Lillian (Julia Stiles), a young woman newly returned to her hometown amidst the Pacific Northwest logging community, is repeatedly menaced by Blackway (Ray Liotta), an ex-cop turned violent crimelord. Such is the fear and power he commands in the area local townsfolk refuse to help. Even the sheriff suggests Lillian leave town to start a new life somewhere else. However, having only just lain her late mother to rest, she is determined to stay put. In desperation Lillian heads to the logging mill to find someone willing to help her take on Blackway. To her surprise the elderly Lester (Anthony Hopkins) and his laconic young sidekick Nate (Alexander Ludwig) prove the only men brave or foolhardy enough to face the most dangerous man in town.
After Scandinavian crime thrillers exploded in popularity throughout the world several of the leading exponents of the sub-genre branched into mainstream Hollywood careers with varying degrees of success. While Thomas Alfredson made the jump with the Oscar-nominated Tinker, Tailor, Soldier, Spy (2011), older brother Daniel Alfredson saw his English-language debut unjustly dumped onto the DTV market despite its starry cast. Daniel helmed two thirds of the Lisbeth Salander trilogy with The Girl Who Played with Fire (2009) and The Girl Who Kicked the Hornet's Nest (2009) but has been active in Swedish crime films since Roseanna (1993). However, the Salander films do not have quite the same exalted reputation stateside that they do in Europe while lately the marketplace has been less than receptive to mid-budget thrillers. Hence Go With Me joins an alarmingly large group of high-profile films bypassed for theatrical release.
Based on the novel by Castle Freeman Jr. Go With Me was re-titled Blackway stateside but reverted back to its original, arguably inferior title on these shores. The almost archetypal plot is not far removed from a western: a woman in peril hires an ageing gunfighter (of sorts) to see off the villain and restore order to a lawless town. Alfredson brings a distinctively Scandinavian style of austerity, some might say gloom, to the familiar story while Hopkins seemingly enjoys a rare chance to play a sort of greyer, more understated and vulnerable John Wayne or Clint Eastwood, facing down thugs with only his wits and guts. He must have enjoyed working with Alfredson since the pair rapidly re-teamed for Kidnapping Freddy Heineken (2015). In their own soft-spoken, down-to-earth sort of way Lester and Nate prove quite the badasses. If the premise is classical, the execution is very modern. Alfredson develops the story through flashbacks, feeding information piece by piece as we learn more about the hold Blackway has on this town through horrific episodes as when an associate wakes up in bed one night to see him clutching his terrified little daughter. Even Lester shares a little personal history with Blackway. A chance encounter with the then-deputy sheriff shortly after Lester left his daughter's funeral instilled him with no small amount of loathing.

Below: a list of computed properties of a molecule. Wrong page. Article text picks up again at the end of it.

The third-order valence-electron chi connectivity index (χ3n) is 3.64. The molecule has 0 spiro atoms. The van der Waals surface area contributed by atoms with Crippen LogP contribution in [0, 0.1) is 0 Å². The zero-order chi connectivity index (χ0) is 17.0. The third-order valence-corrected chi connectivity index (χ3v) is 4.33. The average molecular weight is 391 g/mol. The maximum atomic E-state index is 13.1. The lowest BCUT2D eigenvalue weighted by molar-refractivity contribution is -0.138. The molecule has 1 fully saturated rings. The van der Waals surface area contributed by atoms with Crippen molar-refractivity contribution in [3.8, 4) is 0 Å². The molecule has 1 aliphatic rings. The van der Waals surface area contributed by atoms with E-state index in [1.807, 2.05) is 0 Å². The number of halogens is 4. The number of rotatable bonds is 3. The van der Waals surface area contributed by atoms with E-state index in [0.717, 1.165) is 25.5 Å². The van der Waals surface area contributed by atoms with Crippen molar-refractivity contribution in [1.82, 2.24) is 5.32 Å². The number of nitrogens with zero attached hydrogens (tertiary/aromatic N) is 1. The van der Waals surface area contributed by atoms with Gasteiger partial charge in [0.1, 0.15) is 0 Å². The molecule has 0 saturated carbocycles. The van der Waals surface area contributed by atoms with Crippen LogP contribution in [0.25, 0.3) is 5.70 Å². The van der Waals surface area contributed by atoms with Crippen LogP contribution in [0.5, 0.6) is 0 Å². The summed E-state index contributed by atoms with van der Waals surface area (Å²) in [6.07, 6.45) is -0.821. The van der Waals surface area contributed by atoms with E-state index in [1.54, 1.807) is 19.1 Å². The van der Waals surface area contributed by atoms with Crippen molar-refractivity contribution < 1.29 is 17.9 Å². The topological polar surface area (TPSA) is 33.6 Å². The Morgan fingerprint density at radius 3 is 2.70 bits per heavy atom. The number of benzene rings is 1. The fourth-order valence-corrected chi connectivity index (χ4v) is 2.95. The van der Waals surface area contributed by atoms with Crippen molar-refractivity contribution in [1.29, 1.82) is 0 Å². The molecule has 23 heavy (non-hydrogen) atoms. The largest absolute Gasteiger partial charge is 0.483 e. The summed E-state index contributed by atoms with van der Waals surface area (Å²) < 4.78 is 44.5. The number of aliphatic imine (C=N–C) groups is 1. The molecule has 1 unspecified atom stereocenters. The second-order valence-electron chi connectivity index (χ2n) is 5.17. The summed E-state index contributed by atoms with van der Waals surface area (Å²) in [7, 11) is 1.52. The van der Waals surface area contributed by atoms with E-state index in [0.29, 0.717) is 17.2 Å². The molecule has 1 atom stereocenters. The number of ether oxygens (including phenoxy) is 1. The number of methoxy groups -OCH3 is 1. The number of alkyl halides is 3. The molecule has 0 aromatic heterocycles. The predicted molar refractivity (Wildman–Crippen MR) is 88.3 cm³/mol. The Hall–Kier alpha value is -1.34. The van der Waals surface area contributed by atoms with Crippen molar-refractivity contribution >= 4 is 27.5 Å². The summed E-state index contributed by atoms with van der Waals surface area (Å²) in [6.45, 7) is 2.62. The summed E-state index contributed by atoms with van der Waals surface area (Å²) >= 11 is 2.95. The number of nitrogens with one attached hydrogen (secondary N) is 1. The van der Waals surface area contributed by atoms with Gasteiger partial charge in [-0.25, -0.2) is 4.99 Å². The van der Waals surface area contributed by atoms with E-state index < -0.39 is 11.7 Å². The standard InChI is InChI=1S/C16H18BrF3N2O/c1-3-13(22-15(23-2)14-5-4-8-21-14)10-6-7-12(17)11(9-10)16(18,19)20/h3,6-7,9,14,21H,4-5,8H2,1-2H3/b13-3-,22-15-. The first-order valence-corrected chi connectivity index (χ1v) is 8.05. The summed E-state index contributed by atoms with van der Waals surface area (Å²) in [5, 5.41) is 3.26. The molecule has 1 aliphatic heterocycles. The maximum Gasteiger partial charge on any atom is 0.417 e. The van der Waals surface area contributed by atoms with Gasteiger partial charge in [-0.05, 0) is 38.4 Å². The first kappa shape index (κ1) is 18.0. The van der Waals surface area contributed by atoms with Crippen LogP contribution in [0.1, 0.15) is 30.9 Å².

Performance driven, the film gives its actors a fair amount of meat to chew although Alfredson adopts a less is more approach to characterization to build a quasi-mythic aura around the protagonists. In the case of Blackway this works fairly well as the film builds an aura of menace around him long before Ray Liotta appears onscreen. Yet for the most part the characters remain frustratingly obtuse. After a brisk set-up Go With Me devolves into a rambling odyssey across a stark landscape, through disgusting motels with drug-addled reprobates and captive sex slaves. Sort of a talkier, less action packed version of Taken (2008). Filmed in the wilds of Enderby, British Columbia, the scenery is both impressive and oppressive but the suspense slackens and the script's dry wit proves hit and miss. Deep down it just recycles the same familiar platitudes about not backing down and doing what must be done that while routinely mocked in action films tend to get a free pass in more pretentious thrillers, married to the kind of existential musing about the rural American landscape that appeals to European filmmakers. The final confrontation is so pat viewers will likely suspect there must be more to this, but no. There isn't. Go With Me is a lot more conventional and a lot less profound than the filmmakers seem to think it is.